How to use Excel Solver to power your budgeting

It’s that time of the year again – time to set budgets and get ready for 2018. Not to mention budgeting for some successful holidays. How do you know what to spend on advertising efforts, and how do you know where to put that spend? This is where the use of Excel Solver can come in handy.

Where to start? Look to the past

First, let’s download the campaigns from the previous year to see how they performed (or from previous quarter, depending on what time frame you’re budgeting for). In this example we’ll be using a mock client that sells all holiday needs in North America. So, first things first, let’s download campaign data with Clicks, Impressions, Conversions, Cost, Revenue and IS (if you are a lead gen client, Revenue is not needed). You should have something that looks like this:

Some businesses have different goals than just direct revenue, which is great! If you develop a point system around different goals such as engaged users, assisted conversions, and regular conversions, you can change the conversion or revenue column to align with your goal and the solver that we’re creating here will work for your model.

Budgeting per location

In this particular situation, we have certain budgets per location – so we want to break those down. It could be by Network (for Search or Display), Product Type, Different Brands or anything else you segment by. These can then be added to your naming convention, followed by your budgeting sheet.

So, from here let’s add a few columns and then use text-to-columns to segment the categories listed within the campaign (Note: you can also use labels on campaigns here).

Gathering data for the solver

Once this is all figured out, it’s time to start working on the data we’ll need for the solver to use. The first column we add is the “Max Cost”, aka, if we wanted to completely max out the spend on a campaign, what would that number look like? In order to get this number, we use Cost/IS. This takes the cost we currently have and adds in the availability of this campaign if we were to raise bids or open budgets.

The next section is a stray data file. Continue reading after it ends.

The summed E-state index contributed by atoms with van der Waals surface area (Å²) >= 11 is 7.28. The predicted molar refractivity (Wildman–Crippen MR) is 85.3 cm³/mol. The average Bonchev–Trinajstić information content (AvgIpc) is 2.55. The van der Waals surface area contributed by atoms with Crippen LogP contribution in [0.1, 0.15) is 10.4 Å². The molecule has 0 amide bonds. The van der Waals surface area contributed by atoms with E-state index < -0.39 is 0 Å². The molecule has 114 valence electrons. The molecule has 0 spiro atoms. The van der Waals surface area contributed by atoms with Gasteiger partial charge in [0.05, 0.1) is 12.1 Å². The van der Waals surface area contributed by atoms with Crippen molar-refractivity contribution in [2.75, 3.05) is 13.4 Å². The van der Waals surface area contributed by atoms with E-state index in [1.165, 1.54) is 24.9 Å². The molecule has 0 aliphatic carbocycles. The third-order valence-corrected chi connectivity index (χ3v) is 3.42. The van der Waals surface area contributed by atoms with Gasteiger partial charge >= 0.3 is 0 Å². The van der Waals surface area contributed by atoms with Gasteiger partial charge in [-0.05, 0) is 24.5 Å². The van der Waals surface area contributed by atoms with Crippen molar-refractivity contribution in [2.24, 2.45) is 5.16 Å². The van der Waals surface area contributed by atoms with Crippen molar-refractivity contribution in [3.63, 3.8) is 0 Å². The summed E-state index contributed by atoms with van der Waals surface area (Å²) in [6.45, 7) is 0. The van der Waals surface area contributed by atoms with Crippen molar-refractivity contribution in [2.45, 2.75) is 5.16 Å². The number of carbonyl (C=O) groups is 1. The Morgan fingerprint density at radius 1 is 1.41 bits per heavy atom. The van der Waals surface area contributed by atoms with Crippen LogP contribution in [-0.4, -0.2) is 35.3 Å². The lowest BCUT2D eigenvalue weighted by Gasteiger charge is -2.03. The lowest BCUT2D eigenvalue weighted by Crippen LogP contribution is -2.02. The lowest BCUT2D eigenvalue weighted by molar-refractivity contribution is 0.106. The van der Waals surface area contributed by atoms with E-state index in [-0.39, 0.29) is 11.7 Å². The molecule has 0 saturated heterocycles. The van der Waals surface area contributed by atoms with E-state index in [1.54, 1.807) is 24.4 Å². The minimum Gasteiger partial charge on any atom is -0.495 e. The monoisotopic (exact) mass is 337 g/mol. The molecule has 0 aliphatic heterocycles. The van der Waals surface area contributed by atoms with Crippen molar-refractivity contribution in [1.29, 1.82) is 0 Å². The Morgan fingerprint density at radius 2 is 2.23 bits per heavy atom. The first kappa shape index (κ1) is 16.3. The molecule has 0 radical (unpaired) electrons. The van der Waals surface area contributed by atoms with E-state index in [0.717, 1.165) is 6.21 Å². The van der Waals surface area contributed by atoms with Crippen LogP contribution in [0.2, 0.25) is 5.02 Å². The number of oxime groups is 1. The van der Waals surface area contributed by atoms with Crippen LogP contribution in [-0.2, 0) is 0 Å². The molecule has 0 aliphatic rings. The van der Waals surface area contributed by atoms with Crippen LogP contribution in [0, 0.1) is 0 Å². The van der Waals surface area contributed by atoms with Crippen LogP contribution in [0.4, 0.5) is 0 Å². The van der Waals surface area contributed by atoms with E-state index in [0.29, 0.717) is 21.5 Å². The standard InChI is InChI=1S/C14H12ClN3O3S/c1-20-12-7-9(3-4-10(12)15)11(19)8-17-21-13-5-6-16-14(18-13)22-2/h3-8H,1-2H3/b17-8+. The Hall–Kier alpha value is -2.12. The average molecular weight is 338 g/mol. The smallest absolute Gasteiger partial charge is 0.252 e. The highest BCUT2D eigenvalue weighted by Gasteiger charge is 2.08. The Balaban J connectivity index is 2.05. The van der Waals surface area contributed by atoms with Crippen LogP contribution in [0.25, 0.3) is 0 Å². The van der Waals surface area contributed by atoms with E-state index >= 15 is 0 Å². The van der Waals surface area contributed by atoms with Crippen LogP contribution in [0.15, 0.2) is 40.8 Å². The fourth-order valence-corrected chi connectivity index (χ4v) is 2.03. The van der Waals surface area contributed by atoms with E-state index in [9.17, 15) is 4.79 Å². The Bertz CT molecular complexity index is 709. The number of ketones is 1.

Next, we add a column called “Allocated Spend” but fill this column with zeros all the way down, as this is the column the solver will be adjusting for us. “Allocated Conversions”, “Allocated Revenue”, “CPC”, “Conv rate”, “Clicks” and “AOV” will be added as well.

Terms To Know:

  • CPC = Cost/Click
  • Conv Rate = Conversion/Click
  • AOV = if(conversions>0,revenue/conversions,0)
  • Allocated Clicks = Allocated Spend/CPC
  • Allocated Conv = Allocated Clicks*Conv Rates
  • Allocated Revenue = Allocated Conv*AOV

Add the totals to the bottom of each of the allocated columns as seen here, by summing up all the columns:

As stated, we want to set budgets for each country separately, so we need to add these columns before setting up the solver. First, just create a table with max and minimum spend:

Then, add the columns with SumIf calculations to find allocated spend per location. From there we’ll look at the potential spend available per location by using the formula seen on the following page:

The $A$4:$A$33 represents the Location column in the campaign lists – and the $J$4:$J$33 represents the Potential Spend column in the campaign data set. Make the change from “United States” to “Canada” and “Mexico” in the two rows below from there to gauge potential spend per location. We can then do the same for Allocated Spend, Allocated Conversions and Allocated Revenue, and then add an ROAS column that is simply Allocated Revenue/Allocated Spend:

Setting up the solver